What the recent elections revealed about ourselves and our future
We have no nation. Division stands in our midst. Those are the results of an X-ray scan of Israel after its 22nd election.
How can a nation constantly in conflict and under threat let its every sector care only about its own backyard and personal interests?
The dead heat between the two main parties and round-the-clock deal-making expected in the coming weeks to form a governing-capable coalition further stresses the great divide in Israeli society. However, discovering the wretched state we are in opens up the perfect opportunity to realize that we have no alternative but to cast a vote for unity and elect the force that connects us as a nation.
How could our nation unite above its divisions? Could politicians put their egos aside and strive instead to rise above their personal benefit for the sake of a common goal? Clearly, no one is interested in doing so, but the fact is, we have no choice.
We have entered an era where the nation is up against grave threats, the most vivid being Iran. Wealthy and powerful Iran is gaining support from Russia and China, and it is convenient for Iran to tag Israel as its enemy. As Iran holds a strategic position in the heart of the Middle East, its beef with Israel lets it flex its muscles in the global sphere, as well as show its readiness to escalate pressure toward that goal.
After 71 years of statehood, instead of becoming stronger, we suddenly reveal that Israel is in an unfounded state. Our legs are stuck in quicksand, and we cannot pull ourselves out. We are a stubborn, powerful, enduring and unequivocally creative people, but in 2019’s second national election, we are left again with polarization and partisan manipulation instead of choosing our good future together.
Why does Israel’s political spectrum look like rough patchwork, where the loose threads fray in detachment to each other? It is because we have failed “to elect” the one and only force that governs all aspects of nature: the upper force. Once again, we have neglected the only Jewish element that justifies our existence as a people: the value of our connection.
In order to come to terms with the urgent call for unity and put it into practice, Israel needs competent leadership that prioritizes rebuilding the social fabric. It will require a gradual educational process that should be led by a national-unity government made up of Benjamin Netanyahu, ex-military chief Benny Gantz, and Avigdor Liberman, with Netanyahu acting as prime minister until the rest acquire the necessary skills to govern. The job of heading a nation requires learning experience just like any other profession, but we have no academy for governing the nation, and the volatile internal and external pressures we face leave no room for trial and error. Ruling the country demands a completely different mindset than ruling the army.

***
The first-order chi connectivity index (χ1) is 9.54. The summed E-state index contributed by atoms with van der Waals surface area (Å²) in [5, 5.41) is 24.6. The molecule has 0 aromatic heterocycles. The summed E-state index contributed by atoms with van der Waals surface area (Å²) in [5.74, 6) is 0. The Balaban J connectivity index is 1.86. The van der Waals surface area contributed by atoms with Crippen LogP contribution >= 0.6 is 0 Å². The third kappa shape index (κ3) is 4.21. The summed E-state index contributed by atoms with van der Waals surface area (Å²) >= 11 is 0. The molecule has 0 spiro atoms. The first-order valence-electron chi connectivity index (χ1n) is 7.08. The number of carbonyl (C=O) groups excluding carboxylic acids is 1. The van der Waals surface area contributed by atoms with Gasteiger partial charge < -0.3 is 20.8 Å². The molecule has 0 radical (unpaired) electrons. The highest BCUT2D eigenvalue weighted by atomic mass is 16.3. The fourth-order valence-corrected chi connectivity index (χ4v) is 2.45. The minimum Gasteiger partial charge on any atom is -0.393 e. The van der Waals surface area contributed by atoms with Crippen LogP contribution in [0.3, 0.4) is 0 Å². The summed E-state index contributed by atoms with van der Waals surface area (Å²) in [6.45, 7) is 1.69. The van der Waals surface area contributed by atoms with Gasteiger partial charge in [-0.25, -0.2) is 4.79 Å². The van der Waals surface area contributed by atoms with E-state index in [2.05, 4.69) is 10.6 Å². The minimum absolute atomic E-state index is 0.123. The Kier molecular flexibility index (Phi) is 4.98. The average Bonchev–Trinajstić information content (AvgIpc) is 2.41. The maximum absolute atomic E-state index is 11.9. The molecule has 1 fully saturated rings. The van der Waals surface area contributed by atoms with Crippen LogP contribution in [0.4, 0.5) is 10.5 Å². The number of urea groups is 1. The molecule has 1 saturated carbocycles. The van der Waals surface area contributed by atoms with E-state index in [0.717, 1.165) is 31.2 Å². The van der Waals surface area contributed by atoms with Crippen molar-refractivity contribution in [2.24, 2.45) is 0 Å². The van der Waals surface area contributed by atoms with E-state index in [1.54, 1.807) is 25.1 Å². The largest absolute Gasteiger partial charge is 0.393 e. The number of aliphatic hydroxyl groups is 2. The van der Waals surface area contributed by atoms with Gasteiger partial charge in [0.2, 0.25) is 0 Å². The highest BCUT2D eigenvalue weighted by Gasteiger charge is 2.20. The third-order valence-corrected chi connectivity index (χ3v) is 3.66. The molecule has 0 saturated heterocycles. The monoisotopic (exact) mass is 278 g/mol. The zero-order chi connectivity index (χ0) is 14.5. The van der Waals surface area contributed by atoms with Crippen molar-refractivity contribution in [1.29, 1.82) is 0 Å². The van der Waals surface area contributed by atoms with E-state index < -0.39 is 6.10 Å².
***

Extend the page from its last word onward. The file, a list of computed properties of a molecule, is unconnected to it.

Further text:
Although organizing our political leadership is important, we will not return to sanity until we realize that our main goal as a nation should be to eliminate our biggest enemy: our war with each other.
The principle of unity that we inherited from Abraham, the father of the nation, has completely escaped us. It is a principle by which we became a nation in ancient Babylon. In its absence, we have dismantled into a loose collection of peoples and “tribes.” The principle of brotherly love built the Temple—the connection between us—and its absence, unfounded hatred, kicked us into exile and persecution.
Therefore, regardless of who will form the next government, we should certainly not depend on the guidance of a flesh-and-blood leader that will be replaced in four years or less. We need to depend on the power of society, the strength of our connection. This is and always has been the root of our salvation as a nation.
In other words, it is important to cast our votes and choose our leaders as in any democracy, but our real free choice should be made on a daily basis, renewed regularly and not subject to the considerations of any government in office. At any given moment, it is worth stopping for a moment to ask: “What are we living for?” “Why do we exist?” “Who runs our lives?” “Who runs the society we live in?” “Who governs us?” “Who is really in control?”
The upper force in nature drives humanity. It emerges from its hidden state when society functions harmoniously in mutual guarantee (Arvut), showing us how we live in a unified system where all parts are interconnected as a singular and integral unit.
Disagreement is part and parcel of our Jewishness. There is no need to eliminate or obscure our differences and divisions. Nor do we have to flatter and agree with the views of others. But we do have to bridge the abyss between opinions, to spread an umbrella of love over our differences, because “love will cover all transgressions.”
As our ship sails forth into unknown waters, it is time to persistently emphasize the positive qualities of others and create a more harmonious society where mutual care, consideration, understanding and support prevail. By doing so, we will be able to realize how our disunity drills a hole in our ship’s keel, whereas our cohesion strengthens our ability to navigate to a safe port of a bountiful land.
That is the election vote we need to cast regularly for the ultimate positive outcome.